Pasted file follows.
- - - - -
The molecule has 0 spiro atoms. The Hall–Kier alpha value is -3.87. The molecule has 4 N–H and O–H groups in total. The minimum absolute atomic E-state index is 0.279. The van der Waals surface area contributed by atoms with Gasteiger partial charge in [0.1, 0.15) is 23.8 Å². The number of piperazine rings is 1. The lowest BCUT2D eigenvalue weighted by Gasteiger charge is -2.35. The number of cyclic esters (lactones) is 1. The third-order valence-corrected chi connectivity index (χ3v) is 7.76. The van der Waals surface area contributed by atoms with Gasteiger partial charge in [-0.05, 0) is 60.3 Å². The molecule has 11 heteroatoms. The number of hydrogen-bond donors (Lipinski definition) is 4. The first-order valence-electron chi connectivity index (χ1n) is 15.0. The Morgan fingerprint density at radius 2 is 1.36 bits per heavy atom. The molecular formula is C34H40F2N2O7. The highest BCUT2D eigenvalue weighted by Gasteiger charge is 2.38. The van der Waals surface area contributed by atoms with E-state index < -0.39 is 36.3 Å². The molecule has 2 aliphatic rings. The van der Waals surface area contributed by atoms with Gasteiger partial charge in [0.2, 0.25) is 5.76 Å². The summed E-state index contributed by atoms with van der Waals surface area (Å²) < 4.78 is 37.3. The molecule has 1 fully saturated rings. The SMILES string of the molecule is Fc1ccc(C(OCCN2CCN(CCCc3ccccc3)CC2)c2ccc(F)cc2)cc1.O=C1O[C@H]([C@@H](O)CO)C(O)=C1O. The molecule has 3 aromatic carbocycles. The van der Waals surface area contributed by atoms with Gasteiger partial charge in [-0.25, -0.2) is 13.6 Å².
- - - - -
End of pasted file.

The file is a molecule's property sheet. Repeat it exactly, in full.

The molecule has 0 spiro atoms. The Hall–Kier alpha value is -3.87. The molecule has 4 N–H and O–H groups in total. The minimum absolute atomic E-state index is 0.279. The van der Waals surface area contributed by atoms with Gasteiger partial charge in [0.1, 0.15) is 23.8 Å². The number of piperazine rings is 1. The lowest BCUT2D eigenvalue weighted by Gasteiger charge is -2.35. The number of cyclic esters (lactones) is 1. The third-order valence-corrected chi connectivity index (χ3v) is 7.76. The van der Waals surface area contributed by atoms with Gasteiger partial charge in [-0.05, 0) is 60.3 Å². The molecule has 11 heteroatoms. The number of hydrogen-bond donors (Lipinski definition) is 4. The first-order valence-electron chi connectivity index (χ1n) is 15.0. The Morgan fingerprint density at radius 2 is 1.36 bits per heavy atom. The molecular formula is C34H40F2N2O7. The highest BCUT2D eigenvalue weighted by Gasteiger charge is 2.38. The van der Waals surface area contributed by atoms with E-state index < -0.39 is 36.3 Å². The molecule has 2 aliphatic rings. The van der Waals surface area contributed by atoms with Gasteiger partial charge in [0.2, 0.25) is 5.76 Å². The summed E-state index contributed by atoms with van der Waals surface area (Å²) < 4.78 is 37.3. The molecule has 1 fully saturated rings. The SMILES string of the molecule is Fc1ccc(C(OCCN2CCN(CCCc3ccccc3)CC2)c2ccc(F)cc2)cc1.O=C1O[C@H]([C@@H](O)CO)C(O)=C1O. The molecule has 3 aromatic carbocycles. The van der Waals surface area contributed by atoms with Gasteiger partial charge in [-0.25, -0.2) is 13.6 Å².